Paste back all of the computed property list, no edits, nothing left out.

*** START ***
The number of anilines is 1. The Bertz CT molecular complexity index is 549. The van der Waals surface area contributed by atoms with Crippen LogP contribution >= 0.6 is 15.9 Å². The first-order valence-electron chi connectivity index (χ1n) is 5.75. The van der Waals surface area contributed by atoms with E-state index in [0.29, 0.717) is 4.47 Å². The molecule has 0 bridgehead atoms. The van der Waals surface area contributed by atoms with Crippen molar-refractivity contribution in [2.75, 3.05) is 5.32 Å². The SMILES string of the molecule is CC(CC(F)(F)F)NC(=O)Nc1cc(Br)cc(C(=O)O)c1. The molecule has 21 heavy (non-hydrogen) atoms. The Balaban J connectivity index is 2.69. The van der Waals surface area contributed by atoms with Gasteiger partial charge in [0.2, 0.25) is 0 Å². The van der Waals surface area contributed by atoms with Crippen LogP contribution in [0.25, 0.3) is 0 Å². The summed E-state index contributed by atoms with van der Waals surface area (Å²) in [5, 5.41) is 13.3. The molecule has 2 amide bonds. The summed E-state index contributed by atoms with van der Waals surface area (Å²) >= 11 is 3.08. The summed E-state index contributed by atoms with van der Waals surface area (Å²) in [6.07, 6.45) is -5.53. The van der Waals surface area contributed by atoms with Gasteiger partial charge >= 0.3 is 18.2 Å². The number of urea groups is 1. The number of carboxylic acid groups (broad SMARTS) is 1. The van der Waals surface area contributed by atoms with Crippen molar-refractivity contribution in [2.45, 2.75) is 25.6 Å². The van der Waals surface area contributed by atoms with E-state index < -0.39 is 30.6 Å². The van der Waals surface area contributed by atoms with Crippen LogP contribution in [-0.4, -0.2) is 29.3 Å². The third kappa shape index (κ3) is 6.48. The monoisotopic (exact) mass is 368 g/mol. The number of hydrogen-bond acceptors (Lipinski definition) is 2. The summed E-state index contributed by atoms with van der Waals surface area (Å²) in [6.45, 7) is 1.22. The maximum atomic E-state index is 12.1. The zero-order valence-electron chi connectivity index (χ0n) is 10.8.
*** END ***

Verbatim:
The number of anilines is 1. The Bertz CT molecular complexity index is 549. The van der Waals surface area contributed by atoms with Crippen LogP contribution >= 0.6 is 15.9 Å². The first-order valence-electron chi connectivity index (χ1n) is 5.75. The van der Waals surface area contributed by atoms with E-state index in [0.29, 0.717) is 4.47 Å². The molecule has 0 bridgehead atoms. The van der Waals surface area contributed by atoms with Crippen molar-refractivity contribution in [2.75, 3.05) is 5.32 Å². The SMILES string of the molecule is CC(CC(F)(F)F)NC(=O)Nc1cc(Br)cc(C(=O)O)c1. The molecule has 21 heavy (non-hydrogen) atoms. The Balaban J connectivity index is 2.69. The van der Waals surface area contributed by atoms with Gasteiger partial charge in [0.2, 0.25) is 0 Å². The van der Waals surface area contributed by atoms with Crippen LogP contribution in [0.25, 0.3) is 0 Å². The summed E-state index contributed by atoms with van der Waals surface area (Å²) in [5, 5.41) is 13.3. The molecule has 2 amide bonds. The summed E-state index contributed by atoms with van der Waals surface area (Å²) >= 11 is 3.08. The summed E-state index contributed by atoms with van der Waals surface area (Å²) in [6.07, 6.45) is -5.53. The van der Waals surface area contributed by atoms with Gasteiger partial charge >= 0.3 is 18.2 Å². The number of urea groups is 1. The number of carboxylic acid groups (broad SMARTS) is 1. The van der Waals surface area contributed by atoms with Crippen molar-refractivity contribution in [2.45, 2.75) is 25.6 Å². The van der Waals surface area contributed by atoms with E-state index < -0.39 is 30.6 Å². The van der Waals surface area contributed by atoms with Crippen LogP contribution in [-0.4, -0.2) is 29.3 Å². The third kappa shape index (κ3) is 6.48. The monoisotopic (exact) mass is 368 g/mol. The number of hydrogen-bond acceptors (Lipinski definition) is 2. The summed E-state index contributed by atoms with van der Waals surface area (Å²) in [6.45, 7) is 1.22. The maximum atomic E-state index is 12.1. The zero-order valence-electron chi connectivity index (χ0n) is 10.8.